In a just world, Red Tails would be a B-movie that happens to feature an African-American cast, one of many.  Instead, like The Help and Tyler Perry's pictures, it is burdened as the sole representation of what it happens to be.  In this case, it is the rare mid-budget African-American action film.  That so many critics can't let go of their Star Wars prequel bitterness doesn't help either, as Lucas makes the film all-too easy a target.  But Red Tails is a true B-movie, warts and all, that barely works due to its unassuming presentation, relaxed and natural acting from its leads, and some cracker-jack action sequences.  It is not a great film, but it does pass muster as a good movie.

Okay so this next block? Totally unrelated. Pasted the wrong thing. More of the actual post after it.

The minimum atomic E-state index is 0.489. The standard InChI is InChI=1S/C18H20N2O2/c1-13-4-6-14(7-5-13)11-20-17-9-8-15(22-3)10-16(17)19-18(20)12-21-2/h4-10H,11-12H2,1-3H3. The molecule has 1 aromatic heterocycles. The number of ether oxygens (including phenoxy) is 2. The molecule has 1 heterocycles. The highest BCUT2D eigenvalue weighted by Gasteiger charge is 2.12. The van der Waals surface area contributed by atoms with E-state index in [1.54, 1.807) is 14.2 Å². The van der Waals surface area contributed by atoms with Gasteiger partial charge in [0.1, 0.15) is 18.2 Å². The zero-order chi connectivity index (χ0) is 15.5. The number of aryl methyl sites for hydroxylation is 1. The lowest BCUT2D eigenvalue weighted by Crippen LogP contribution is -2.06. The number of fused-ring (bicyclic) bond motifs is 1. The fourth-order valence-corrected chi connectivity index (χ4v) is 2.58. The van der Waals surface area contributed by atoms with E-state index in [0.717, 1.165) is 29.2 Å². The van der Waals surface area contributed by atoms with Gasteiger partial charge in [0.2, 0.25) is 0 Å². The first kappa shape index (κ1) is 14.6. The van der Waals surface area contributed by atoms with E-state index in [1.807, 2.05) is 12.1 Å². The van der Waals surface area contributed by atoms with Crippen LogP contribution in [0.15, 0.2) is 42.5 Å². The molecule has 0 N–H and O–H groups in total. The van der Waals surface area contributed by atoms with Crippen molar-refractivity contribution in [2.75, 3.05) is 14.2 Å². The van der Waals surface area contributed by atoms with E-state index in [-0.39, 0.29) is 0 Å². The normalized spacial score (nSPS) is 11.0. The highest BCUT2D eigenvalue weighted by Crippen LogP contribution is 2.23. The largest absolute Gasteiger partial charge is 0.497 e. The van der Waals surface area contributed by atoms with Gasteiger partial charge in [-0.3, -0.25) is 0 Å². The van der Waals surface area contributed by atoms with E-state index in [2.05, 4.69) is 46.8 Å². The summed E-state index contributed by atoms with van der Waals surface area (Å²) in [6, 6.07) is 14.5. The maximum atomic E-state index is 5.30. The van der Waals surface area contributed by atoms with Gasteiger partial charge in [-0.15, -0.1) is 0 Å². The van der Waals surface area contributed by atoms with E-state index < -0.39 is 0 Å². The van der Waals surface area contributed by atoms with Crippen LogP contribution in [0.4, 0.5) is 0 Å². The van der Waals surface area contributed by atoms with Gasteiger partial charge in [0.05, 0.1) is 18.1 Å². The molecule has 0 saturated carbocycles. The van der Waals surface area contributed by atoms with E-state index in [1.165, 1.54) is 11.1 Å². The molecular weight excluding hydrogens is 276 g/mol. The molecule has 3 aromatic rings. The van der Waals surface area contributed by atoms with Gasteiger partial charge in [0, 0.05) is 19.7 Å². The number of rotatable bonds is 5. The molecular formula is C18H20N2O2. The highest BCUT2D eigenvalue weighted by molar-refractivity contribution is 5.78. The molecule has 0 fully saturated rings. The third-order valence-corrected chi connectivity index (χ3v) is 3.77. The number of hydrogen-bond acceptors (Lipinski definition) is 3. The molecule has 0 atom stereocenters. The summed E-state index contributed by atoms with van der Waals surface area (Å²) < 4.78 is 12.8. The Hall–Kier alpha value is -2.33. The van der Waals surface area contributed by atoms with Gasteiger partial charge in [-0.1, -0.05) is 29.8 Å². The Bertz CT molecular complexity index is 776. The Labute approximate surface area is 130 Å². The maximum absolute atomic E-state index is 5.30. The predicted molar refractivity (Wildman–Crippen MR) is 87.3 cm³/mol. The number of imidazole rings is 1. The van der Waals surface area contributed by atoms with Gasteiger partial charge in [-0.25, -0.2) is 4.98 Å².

Grade: B-      


corysims said...

Thanks for the fair review, Scott. And yes, the Prequel bitterness is definitely present in a lot of the reviews. Can't wait to read your analysis of the Phantom Menace on the eve of the 3D release....

Mals24Mag24 USMC said...

i kind of see it hard to judge a movie and the acting when it is a true story, taken from the people who lived it. It's not a made up movie. All the events actually took place, so how could it have relatively simple characters and thin narrative. unless your saying the men of the Tuskegee Project who fought for our country where all simple!